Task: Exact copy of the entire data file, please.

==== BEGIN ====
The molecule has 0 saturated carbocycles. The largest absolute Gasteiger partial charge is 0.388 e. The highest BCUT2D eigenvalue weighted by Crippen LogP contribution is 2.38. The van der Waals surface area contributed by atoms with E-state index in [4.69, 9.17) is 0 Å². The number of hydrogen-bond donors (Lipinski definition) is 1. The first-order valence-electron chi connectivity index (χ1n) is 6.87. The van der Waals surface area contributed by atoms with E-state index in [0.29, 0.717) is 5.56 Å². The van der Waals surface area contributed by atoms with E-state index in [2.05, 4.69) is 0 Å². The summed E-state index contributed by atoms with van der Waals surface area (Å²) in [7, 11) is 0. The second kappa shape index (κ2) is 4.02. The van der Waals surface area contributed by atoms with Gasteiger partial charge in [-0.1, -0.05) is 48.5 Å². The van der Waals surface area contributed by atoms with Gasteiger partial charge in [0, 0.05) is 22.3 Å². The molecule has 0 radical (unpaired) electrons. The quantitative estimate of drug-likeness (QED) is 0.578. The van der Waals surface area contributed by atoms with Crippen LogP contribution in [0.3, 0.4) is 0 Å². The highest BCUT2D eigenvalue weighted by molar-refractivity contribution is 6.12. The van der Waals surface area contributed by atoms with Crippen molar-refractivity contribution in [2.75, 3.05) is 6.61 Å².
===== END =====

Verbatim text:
The molecule has 0 saturated carbocycles. The largest absolute Gasteiger partial charge is 0.388 e. The highest BCUT2D eigenvalue weighted by Crippen LogP contribution is 2.38. The van der Waals surface area contributed by atoms with E-state index in [4.69, 9.17) is 0 Å². The number of hydrogen-bond donors (Lipinski definition) is 1. The first-order valence-electron chi connectivity index (χ1n) is 6.87. The van der Waals surface area contributed by atoms with E-state index in [0.29, 0.717) is 5.56 Å². The van der Waals surface area contributed by atoms with E-state index in [2.05, 4.69) is 0 Å². The summed E-state index contributed by atoms with van der Waals surface area (Å²) in [7, 11) is 0. The second kappa shape index (κ2) is 4.02. The van der Waals surface area contributed by atoms with Gasteiger partial charge in [-0.1, -0.05) is 48.5 Å². The van der Waals surface area contributed by atoms with Gasteiger partial charge in [0, 0.05) is 22.3 Å². The molecule has 0 radical (unpaired) electrons. The quantitative estimate of drug-likeness (QED) is 0.578. The van der Waals surface area contributed by atoms with Crippen LogP contribution in [0.3, 0.4) is 0 Å². The highest BCUT2D eigenvalue weighted by molar-refractivity contribution is 6.12. The van der Waals surface area contributed by atoms with Crippen molar-refractivity contribution in [2.75, 3.05) is 6.61 Å².